Every episode two Russian hosts lead you through the tricky Russian grammar and vocabulary and then tell you some interesting and useful stuff about Russia.
One of the hosts, Masha or Tanya, is a professional teacher of Russian who prepares lessons for you according to a special program and explains you new rules step by step. The second host, Nikita, helps you to keep all these things in your head and tries to make your studies more entertaining and easy.
All our hosts are Moscow residents, so RusPod gives you a deep insight into nowadays everyday life in Russia.
The text lessons on the website, prepared by our third teacher Daria, give you detailed information on what you’ve just heard in the podcast and much more. Daria gives you additional explanations and tables, more examples, more useful tips and links. She also writes exercises for each lesson so that you can check if you inderstood everything clearly.
Maria Dmitrieva podcast host (Survival and Beginner levels)
Hi, my name is Masha. I graduated from Lomonosov Moscow State University and work at the same place as a teacher of Russian as a Foreign Language. I have also had an experience of giving both individual and group classes at different language centers.
As for my hobbies, they include both Russian and foreign literature, art, cinema, and intellectual team games. I am a captain of one of MSU teams for "What? Where? When?" which is a very popular intellectual team game in Russia. Besides, I am interested in traveling and sightseeing and have traveled a lot in Russia and abroad. I like meeting new people, getting to know other cultures and understanding other people’s world outlook. And that’s exactly what my profession gives me – I have worked with lots of different people from different countries since my graduation, and I really love it!
Although Russian is hard, I think it’s a very beautiful language, and many of my students have learned to love and enjoy it. I hope you will also fall in love with this language sooner or later :-)
Tatyana Volkova podcast host (Elementary and Basic levels)
Hi, my name is Tanya and I'm a philologist. I've studied Russian as a foreign language in Moscow State Lomonosov University and now I'm getting a postgraduate degree in the field. Some people are still surprised to hear that: studied Russian? Aren't you Russian? I am, I am, but looking at your mother tongue from a point of view of a foreigner turned out to be more interesting than I could imagine.
As a philologist I have a weird passion for languages and at different times I was learning several modern European, Asian and Slavonic languages along with some dead ones. As a teacher of Russian I was lucky to meet people from all parts of the world. All that helped me to better understand the peculiarities of Russian language and mentality. Some years of a teaching experience both in Russia and the USA made me to admit: Russians do speak kind of a difficult yet a very rich language.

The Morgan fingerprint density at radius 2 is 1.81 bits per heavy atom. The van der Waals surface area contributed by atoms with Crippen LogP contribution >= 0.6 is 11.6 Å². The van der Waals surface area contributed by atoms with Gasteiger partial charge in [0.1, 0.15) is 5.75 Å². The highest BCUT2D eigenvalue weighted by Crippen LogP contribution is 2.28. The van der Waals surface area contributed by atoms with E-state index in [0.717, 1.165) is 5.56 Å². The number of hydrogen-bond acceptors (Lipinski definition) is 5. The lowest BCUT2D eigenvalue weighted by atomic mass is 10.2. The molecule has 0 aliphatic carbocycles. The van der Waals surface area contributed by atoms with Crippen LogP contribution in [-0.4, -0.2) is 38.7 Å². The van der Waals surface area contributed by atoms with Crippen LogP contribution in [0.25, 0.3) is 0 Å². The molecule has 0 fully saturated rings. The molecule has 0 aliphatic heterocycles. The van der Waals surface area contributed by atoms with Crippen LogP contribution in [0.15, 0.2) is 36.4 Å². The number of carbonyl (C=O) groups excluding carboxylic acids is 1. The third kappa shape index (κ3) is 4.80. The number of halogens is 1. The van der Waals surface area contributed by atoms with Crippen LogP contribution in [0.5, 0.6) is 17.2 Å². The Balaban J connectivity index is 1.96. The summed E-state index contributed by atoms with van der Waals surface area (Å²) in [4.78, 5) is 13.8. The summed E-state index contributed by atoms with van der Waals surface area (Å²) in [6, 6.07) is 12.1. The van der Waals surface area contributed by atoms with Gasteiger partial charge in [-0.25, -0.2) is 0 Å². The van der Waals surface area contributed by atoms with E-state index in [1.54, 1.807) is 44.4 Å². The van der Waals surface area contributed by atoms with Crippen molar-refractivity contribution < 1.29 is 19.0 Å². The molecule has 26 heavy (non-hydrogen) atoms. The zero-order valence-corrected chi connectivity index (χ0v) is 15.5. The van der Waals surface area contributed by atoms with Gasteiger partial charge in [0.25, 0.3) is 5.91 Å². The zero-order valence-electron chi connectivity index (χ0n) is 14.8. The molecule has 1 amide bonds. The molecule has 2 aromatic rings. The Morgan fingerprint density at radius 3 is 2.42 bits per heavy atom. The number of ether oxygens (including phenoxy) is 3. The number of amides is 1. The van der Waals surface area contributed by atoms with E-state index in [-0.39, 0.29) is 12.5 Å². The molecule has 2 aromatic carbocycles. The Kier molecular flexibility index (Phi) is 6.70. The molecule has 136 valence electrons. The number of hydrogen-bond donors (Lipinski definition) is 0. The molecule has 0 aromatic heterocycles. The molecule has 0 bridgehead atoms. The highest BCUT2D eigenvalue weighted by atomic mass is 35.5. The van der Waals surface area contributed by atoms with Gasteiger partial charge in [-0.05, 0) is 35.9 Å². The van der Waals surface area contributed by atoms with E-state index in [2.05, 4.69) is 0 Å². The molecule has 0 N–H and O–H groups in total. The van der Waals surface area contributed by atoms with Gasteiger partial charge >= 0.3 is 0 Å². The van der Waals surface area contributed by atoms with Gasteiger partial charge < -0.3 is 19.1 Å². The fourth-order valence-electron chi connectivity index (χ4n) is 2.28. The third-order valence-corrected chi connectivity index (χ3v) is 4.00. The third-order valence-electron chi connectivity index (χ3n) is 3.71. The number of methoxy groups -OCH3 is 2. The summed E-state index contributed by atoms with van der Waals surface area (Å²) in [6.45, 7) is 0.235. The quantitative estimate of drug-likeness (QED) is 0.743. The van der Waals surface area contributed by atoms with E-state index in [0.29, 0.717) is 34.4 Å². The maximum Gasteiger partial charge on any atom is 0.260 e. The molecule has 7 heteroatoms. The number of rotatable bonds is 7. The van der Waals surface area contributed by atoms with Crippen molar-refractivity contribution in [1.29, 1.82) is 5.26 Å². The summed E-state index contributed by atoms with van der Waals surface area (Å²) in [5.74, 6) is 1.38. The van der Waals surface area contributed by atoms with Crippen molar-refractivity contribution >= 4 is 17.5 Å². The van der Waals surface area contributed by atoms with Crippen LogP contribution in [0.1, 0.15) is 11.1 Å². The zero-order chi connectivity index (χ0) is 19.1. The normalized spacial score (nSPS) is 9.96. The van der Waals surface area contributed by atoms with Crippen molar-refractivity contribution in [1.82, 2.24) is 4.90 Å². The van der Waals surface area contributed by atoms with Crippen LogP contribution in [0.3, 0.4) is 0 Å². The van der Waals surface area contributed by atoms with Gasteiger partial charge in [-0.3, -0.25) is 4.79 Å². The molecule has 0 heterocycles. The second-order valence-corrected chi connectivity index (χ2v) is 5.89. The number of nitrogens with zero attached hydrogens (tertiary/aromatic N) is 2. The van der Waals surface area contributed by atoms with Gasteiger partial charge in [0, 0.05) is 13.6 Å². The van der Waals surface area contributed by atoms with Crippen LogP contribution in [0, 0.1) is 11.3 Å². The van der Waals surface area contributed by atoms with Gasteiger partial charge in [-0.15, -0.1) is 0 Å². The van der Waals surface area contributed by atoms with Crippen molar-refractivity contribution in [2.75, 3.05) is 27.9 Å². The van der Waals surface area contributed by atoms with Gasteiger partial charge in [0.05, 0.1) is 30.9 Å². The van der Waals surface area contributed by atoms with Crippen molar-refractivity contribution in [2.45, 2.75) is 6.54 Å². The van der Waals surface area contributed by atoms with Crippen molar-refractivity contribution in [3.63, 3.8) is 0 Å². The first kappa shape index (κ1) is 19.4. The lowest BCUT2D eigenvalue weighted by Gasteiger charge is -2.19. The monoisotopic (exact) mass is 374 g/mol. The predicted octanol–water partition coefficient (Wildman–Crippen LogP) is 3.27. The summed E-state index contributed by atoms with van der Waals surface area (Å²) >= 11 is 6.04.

Now that I know how to do that, I would like to help the brave ones to go through all the tricky moments of Russian grammar and make a "mysterious Russian soul" a little less mysterious. Let's give it a shot!
Nikita Petrov podcast host
Hey, my name is Nikita and, as opposed to the ladies here, I am not a Russian teacher, but a certified integrated circuit engineer. However, I have never engineered a single integrated circuit in my life, and I doubt that I will.
My first office job, that I got at the age of 21, happened to be in digital marketing. After working in this area for two years and changing a couple of companies, I finally realized there's no way Bill Hicks' ghost would stop haunting me quoting his "BTW, if anyone here is in advertising, kill yourself" bit. So just when the job started to look like a career, I had to quit and try something new.
I have never taught Russian as a professional teacher. I do, however, have several English, American, and Mexican friends, and I try to help them out with the struggles that this country and its language puts them through.
I am happy to work on this podcast. Though it is quite intimidating for me as a person (it does involve talking into a microphone, pretending like I know what I’m doing), it also makes it easier to fall asleep at night. I think Bill Hicks would not be too angry with me anymore.
Daria Pimenova lesson writer
Hi, my name is Daria and I'm a teacher of Russian and English. I studied languages in Moscow and Germany (teaching degree from the Lomonosov State University and M.A. from the University of Tubingen), and I've been teaching Russian in Germany for several years.
The one and only student I've so far failed to teach fluent Russian is my Anglophone husband — hard luck here, but I'm still not giving up. Our kids are trilingual though, and that I regard as one of my best teaching accomplishments.
I find working on the Ruspod podcasts intellectually stimulating and challenging, as well as fun, and I hope you'll share this sentiment.